Germany – nation #1 for Austrian wine exports
In 2018, Austria’s winegrowers exported 33.9 million litres of wine with a total value of 83.9 million euros to our northerly neighbour. This means in terms of volume that almost two thirds of Austria’s wine exports went to Germany. Last year, the volume increased again over the first ten months by 9.7%, compared to the same period in 2018.
The subject of export becomes extremely significant for all wine producers of a certain size. For many growers, Germany is the country to which exports are initially made. There are many reasons for this: as a member nation of the EU there are no customs duties levied by Germany and there aren’t any complicated structures such as the ‘three-tier system’ (consisting of importer, distributor & retailer) in the USA. And Germany has no state-run monopoly market like, for example, in Sweden. A shared language and geographic proximity also ease the way for the export adventure.
Generally speaking, wine consumption in Germany is declining slightly. According to statistics published in February 2020 by the Deutsches Weininstitut (German Wine Institute), per capita consumption of wine dropped to 23.8 litres of wine and sparkling wine in the past wine industry accounting year with a total of around 20 million hectolitres. This meant a decrease of .6 litres compared to the previous year. Consumption was broken down as follows:
- 11.4 litres imported wine
- 8.7 litres German wine
- 3.3 litres sparkling wine
For all wine producers that are already exporting to Germany and those who are interested in doing so, it must be clearly stated that the competitive pressure is very great and that ‘the German market’ as a thing does not exist. Sascha Speicher, editor-in-chief of Meiningers Sommelier magazine, was able to refute the illusion of a uniform German export market in the extremely interesting lecture he delivered at the recent AWMB Marketing Day in Vienna. Rather, Germany encompasses a number of markets with sometimes highly varied consumer groups, fundamentally different wine preferences and a wide range of price sensitivity. Therefore, when exporting to Germany, it is imperative to clearly understand the varying segments of the market and to focus one’s primary activities on those German sub-markets in which Austrian wine can do well because of its general quality and expressive stylistic nature.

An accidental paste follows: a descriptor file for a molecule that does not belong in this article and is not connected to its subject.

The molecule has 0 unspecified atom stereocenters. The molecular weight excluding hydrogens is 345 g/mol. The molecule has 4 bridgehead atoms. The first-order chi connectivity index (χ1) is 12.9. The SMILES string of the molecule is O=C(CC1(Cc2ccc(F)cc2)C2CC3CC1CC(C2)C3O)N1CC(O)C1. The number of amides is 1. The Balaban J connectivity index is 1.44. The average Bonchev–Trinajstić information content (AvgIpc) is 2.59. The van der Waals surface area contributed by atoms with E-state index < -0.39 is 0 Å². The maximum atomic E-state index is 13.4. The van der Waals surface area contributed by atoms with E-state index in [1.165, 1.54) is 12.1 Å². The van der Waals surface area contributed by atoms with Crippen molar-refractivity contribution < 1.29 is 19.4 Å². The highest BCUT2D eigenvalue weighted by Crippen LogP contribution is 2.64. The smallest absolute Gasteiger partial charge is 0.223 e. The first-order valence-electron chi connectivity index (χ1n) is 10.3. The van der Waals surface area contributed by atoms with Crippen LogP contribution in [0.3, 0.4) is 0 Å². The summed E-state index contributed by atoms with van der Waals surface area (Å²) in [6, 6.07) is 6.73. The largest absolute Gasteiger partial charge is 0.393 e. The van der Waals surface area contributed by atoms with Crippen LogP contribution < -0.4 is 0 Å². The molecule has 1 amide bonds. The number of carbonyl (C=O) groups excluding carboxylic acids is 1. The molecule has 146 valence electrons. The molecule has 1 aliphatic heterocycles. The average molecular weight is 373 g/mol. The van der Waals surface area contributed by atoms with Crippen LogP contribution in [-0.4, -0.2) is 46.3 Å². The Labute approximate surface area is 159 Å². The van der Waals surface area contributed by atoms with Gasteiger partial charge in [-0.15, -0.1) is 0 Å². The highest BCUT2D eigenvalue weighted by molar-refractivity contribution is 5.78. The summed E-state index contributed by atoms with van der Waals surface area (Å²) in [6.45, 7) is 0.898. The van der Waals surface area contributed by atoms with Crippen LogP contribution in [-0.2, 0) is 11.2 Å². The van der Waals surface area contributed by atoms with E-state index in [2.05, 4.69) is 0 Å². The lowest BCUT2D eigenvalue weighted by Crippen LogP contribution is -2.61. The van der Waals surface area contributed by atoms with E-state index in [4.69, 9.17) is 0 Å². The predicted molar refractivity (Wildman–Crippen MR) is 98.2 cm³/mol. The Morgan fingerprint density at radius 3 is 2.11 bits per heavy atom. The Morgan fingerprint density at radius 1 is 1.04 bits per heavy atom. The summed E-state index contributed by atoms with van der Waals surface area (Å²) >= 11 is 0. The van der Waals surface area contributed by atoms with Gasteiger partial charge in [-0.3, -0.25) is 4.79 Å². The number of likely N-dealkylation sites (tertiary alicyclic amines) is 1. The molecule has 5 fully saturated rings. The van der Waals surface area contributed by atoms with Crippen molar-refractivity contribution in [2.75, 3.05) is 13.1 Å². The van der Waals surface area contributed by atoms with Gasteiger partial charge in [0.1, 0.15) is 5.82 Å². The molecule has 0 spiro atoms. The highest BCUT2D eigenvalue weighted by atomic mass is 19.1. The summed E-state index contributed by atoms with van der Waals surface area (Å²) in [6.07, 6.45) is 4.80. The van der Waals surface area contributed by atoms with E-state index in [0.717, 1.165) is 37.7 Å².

We can review some basic differences using three examples:
The capital city Berlin with over 3.6 million inhabitants is an extremely competitive market, but quite open to many styles and diverse origins of wine. It is important to pay attention to the highly active sommelier culture in Berlin. In addition, Berlin has the largest alternative wine scene in Germany.
Munich – and with it the state of Bavaria – is probably the most important market for Austrian wine in Germany. In addition to the marked regional affinity for Austrian products, geographic proximity also offers clear advantages. It is essential to maintain the high level of exposure here.
The Rhine-Main region around the powerhouse city Frankfurt am Main is an attractive market that could still be expanded. This is also a financially robust area with sophisticated buyers who are happy to pay the corresponding price for high-quality products. Austrian wines are not as well known here as they are in Bavaria.
The general trends that are currently emerging in the German markets hold positive signs for the Austrian wine industry: although wine consumption is declining, wine of higher quality is being consumed (a definite trend towards the premium class). In addition, customers are becoming increasingly curious about the origins and – associated with it – the provenance and essential nature of the wines. Greater environmental awareness and thus heightened demand for organically or certified sustainably produced wines also provides promising opportunities.
Austrian Wine Marketing Board
Ms Sabine Bauer-Wolf
Head of Communications
Mr Georg Schullian
Teamleader Press, PR & Corporate Design